The S440 benefits from a rapid charge feature that can provide its battery with up to 80 percent charge capacity in just 45 minutes. Either model can be connected to a OneLink Dock via a single cable for power and access to USB 3.0, native video, and Gigabit Ethernet ports.

At the time of writing, Lenovo hasn't revealed if the new S Series Ultrabooks will be made available in the US, saying only that the S440 is due for release this month in select markets for a starting price of €699, while the S540 breaks out in October for €649.

Source: Lenovo

About the Author
Paul Ridden While Paul is loath to reveal his age, he will admit to cutting his IT teeth on a TRS-80 (although he won't say which version). An obsessive fascination with computer technology blossomed from hobby into career before the desire for sunnier climes saw him wave a fond farewell to his native Blighty in favor of Bordeaux, France. He's now a dedicated newshound pursuing the latest bleeding edge tech for Gizmag. All articles by Paul Ridden

when they release a laptop that doesn't melt, I might get interested.

Nitrozzy Seven

Gasp!!! They are releasing another business laptop without WIDI?? I love Lenovo and want to see them at the cutting edge. I did not see Wireless Display in any of their techspecs. V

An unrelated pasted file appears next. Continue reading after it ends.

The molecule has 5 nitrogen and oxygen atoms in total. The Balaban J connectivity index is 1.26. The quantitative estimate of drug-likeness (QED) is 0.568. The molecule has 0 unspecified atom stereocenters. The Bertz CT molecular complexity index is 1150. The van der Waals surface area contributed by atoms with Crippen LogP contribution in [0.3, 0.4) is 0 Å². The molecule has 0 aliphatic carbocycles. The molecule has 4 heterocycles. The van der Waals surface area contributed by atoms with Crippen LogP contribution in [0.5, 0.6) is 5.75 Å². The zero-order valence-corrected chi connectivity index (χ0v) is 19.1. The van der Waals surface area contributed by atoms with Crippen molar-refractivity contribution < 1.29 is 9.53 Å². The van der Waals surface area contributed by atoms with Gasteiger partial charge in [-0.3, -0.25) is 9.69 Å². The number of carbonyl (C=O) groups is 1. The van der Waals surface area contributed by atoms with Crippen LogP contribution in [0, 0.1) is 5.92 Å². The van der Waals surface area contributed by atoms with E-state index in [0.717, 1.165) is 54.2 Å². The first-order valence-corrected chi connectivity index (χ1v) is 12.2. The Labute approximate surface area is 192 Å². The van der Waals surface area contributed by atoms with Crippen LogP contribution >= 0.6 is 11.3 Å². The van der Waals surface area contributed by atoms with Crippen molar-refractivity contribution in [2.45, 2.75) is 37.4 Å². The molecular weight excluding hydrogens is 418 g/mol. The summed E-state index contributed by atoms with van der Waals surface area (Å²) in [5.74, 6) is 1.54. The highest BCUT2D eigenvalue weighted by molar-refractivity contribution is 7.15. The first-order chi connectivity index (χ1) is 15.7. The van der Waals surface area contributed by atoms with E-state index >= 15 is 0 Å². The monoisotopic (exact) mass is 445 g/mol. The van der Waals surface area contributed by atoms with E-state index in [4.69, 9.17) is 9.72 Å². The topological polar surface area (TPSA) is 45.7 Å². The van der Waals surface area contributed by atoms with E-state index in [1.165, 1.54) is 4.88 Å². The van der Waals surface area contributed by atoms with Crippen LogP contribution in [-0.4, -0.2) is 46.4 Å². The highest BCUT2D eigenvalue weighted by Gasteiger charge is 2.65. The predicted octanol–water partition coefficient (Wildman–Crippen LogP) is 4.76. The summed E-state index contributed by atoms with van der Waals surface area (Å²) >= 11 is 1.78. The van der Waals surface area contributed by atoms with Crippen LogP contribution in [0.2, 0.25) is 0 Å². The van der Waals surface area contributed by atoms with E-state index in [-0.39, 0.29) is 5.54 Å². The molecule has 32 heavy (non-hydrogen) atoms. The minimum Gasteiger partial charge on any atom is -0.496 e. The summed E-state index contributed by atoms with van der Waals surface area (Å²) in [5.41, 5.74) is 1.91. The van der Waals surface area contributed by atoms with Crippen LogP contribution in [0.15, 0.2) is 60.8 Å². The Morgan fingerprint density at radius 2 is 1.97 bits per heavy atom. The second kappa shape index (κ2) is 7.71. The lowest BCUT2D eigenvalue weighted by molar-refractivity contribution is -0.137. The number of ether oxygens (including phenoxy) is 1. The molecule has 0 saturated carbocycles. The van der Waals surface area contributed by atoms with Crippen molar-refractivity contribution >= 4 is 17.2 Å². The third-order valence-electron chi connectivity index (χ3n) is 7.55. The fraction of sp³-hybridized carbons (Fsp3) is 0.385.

"Connectivity comes in the shape of three USB 3.0 ports, including one that can power connected devices"

WTF? Two without power? That's got to be a mistake. It would be ok for desktop use where they will likely be attached to powered hubs anyway but ridiculous for portable use (unless they have a power out jack for hubs.)

That the T440s has DisplayPort pretty much seals the deal for me regardless. It's upgrade time if I can somehow move my Win 7 system to it as Win 7.


sounds great, we have an older Lenovo, its a great computer,

Derek Pater

The 16:9 screens are only for games and movies - entertainment - you need a deeper screen 16:10 or even the old 4:3 screens to see a decent amount of a document - to make a business notebook. Why is it that Apple - the people who make the sexiest entertainment devices are the only people who understand screen aspect ratios?